Staff taking ‘advantage’ of KZN royal household
Public servants have been caught stealing from King Goodwill Zwelithini, under the pretence of making purchases for his queens.
A forensic investigation found that officials of the Royal Household department had bought groceries totalling more than R600 000 for personal use.
They had claimed that the groceries were bought on behalf of the king’s queens.
Similarly, livestock vaccines and food supplements were bought for more than R26 000, but these were not used for the king’s cattle.
The provincial legislature’s Standing Committee on Public Accounts (Scopa) learnt about the investigation while reviewing the department’s audit reports.
Scopa member Dr Lionel Mtshali (IFP) said it was shocking to learn of the officials’ duplicity.
They were fleecing the department in order to enrich themselves.
Mtshali said the officials must be made to apologise to the queens.
He questioned whether they should be allowed to continue to work in the department and wanted to know what disciplinary action was taken against them.
Jo-Ann Downs (ACDP) agreed with Mtshali, saying that the department, through lack of controls, was being fleeced. She questioned the exorbitant figure spent on travel by the department, totalling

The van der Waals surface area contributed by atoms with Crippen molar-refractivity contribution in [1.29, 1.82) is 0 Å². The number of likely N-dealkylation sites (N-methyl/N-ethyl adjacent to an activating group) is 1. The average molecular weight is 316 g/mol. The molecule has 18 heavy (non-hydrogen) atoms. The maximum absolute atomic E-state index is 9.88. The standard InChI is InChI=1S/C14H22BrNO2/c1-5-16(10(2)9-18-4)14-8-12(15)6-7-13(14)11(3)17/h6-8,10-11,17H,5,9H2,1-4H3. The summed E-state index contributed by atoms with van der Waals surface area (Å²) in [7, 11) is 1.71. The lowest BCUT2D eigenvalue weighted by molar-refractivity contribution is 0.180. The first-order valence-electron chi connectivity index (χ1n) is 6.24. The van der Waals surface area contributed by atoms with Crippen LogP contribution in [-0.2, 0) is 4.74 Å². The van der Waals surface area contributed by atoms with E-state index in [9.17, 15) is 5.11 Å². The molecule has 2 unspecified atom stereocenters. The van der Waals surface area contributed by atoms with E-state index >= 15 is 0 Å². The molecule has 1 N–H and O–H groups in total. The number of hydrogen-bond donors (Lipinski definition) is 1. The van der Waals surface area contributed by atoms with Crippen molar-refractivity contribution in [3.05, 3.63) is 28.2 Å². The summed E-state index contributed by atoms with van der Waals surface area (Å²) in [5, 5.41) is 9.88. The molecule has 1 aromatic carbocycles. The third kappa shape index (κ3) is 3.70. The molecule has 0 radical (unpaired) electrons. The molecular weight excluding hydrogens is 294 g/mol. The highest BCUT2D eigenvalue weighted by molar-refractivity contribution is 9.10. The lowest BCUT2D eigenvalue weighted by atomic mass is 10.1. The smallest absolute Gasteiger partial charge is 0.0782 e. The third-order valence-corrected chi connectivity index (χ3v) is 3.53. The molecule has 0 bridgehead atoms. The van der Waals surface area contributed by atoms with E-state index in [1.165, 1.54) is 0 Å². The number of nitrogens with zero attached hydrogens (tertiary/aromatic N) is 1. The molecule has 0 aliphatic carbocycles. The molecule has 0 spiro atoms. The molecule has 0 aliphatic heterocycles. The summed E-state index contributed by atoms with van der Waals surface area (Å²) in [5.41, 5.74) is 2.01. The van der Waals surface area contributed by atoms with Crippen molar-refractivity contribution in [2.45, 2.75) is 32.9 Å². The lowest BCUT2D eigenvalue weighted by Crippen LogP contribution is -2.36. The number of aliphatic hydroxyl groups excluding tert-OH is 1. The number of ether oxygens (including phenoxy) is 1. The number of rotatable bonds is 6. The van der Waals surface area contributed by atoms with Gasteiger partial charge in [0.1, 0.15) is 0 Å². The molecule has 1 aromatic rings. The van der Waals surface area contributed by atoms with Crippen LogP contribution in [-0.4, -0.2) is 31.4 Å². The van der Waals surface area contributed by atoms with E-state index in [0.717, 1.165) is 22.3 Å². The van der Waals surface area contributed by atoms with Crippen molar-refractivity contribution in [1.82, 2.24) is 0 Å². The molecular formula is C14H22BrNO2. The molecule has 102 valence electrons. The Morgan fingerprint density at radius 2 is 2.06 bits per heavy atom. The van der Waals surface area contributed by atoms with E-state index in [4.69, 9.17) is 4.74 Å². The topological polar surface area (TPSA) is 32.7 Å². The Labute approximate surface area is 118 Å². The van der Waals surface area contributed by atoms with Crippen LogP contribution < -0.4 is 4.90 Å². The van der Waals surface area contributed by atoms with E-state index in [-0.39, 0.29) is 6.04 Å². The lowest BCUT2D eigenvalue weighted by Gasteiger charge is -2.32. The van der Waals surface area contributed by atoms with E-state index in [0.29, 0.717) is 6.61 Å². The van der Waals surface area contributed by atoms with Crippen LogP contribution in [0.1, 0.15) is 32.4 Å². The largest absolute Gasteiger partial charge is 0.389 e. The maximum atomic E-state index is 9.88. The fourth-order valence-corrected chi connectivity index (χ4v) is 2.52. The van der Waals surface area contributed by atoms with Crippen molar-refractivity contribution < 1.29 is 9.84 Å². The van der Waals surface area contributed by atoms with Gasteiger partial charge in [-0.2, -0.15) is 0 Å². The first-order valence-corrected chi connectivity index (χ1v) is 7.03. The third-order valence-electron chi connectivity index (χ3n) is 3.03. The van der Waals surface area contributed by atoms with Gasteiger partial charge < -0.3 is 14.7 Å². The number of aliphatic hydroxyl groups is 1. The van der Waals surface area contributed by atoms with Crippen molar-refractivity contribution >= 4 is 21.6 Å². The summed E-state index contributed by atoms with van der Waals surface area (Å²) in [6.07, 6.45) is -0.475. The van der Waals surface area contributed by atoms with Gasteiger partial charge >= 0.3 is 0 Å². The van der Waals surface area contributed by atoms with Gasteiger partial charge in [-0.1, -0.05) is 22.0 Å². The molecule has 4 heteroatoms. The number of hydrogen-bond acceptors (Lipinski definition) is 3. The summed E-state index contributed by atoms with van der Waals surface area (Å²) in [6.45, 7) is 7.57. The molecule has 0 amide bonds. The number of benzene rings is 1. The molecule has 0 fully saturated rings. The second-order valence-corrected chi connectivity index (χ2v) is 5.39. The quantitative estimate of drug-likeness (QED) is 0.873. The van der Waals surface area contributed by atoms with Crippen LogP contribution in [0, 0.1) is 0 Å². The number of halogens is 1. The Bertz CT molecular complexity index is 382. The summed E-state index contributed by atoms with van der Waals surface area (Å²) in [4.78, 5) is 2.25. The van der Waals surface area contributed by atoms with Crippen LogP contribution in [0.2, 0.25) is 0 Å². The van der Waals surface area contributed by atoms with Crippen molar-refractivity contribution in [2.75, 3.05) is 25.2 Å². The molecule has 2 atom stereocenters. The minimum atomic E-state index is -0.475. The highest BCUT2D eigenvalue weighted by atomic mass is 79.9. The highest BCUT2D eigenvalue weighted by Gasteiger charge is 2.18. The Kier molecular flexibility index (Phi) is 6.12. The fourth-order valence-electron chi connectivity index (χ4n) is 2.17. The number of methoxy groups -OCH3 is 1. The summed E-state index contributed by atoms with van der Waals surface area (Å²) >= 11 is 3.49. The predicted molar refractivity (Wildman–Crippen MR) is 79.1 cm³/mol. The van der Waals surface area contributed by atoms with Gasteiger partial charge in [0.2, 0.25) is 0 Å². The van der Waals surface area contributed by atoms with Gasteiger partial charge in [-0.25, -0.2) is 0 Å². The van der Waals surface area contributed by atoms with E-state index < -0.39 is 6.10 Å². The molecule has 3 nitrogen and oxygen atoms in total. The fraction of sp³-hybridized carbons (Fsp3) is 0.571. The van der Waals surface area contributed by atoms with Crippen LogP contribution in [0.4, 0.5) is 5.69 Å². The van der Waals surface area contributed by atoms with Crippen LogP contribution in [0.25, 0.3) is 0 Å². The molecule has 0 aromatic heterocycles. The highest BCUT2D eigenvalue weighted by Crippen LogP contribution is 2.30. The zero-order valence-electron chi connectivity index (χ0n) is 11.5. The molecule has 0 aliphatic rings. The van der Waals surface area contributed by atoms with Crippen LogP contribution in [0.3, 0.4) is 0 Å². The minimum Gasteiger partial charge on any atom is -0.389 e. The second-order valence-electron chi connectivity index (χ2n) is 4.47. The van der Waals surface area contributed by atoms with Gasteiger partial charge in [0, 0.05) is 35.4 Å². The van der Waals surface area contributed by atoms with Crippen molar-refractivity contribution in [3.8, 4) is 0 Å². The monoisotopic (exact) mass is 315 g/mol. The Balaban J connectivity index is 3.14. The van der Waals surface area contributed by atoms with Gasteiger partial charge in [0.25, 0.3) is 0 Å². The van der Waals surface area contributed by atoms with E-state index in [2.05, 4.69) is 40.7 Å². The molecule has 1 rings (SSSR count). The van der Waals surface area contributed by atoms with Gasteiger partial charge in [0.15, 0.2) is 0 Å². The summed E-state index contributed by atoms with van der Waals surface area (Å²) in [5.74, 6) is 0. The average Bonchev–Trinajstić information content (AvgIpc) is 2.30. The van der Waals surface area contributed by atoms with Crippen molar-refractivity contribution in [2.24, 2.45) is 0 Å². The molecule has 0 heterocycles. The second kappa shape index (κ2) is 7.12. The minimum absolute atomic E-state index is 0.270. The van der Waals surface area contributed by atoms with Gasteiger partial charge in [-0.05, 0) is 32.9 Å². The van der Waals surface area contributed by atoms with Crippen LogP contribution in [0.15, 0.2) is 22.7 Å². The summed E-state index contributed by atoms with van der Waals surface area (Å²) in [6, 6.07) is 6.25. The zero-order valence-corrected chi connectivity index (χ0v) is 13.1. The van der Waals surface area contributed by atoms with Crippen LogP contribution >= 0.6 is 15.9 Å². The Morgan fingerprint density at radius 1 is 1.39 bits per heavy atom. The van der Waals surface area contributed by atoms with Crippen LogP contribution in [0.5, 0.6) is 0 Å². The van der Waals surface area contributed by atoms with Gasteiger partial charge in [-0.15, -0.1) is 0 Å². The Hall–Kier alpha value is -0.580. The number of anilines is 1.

R6 million, or 10% of its budget.
“No other department pays even close to that for travel.”
The king in September raised his suspicions that the Royal Household Department was using his name in vain, after he was slated for apparently wanting another palace for his sixth queen.
It turned out the request was, in fact, made by officials in the department and KZN director-general Nhlanhla Ngidi duly apologised.
At the time, the king said people would be surprised to learn that all the money that was always said to be budgeted for him, in fact, ended up taking care of the officials of the Royal Household Department, and never reached him.
Scopa members yesterday expressed concern at the lack of action taken against the department’s errant officials.
Downs urged the department to implement the recommendations of the forensic investigation.
Ngidi assured Scopa members that the recommendations would be implemented.
He also blamed officials for taking advantage of a lack of policies.
“I found that there was no policy at all within the department, so there were no rules to govern processes and procedures.
“That is why certain members of staff have taken advantage,” Ngidi said.
A spokesperson for the king declined to comment.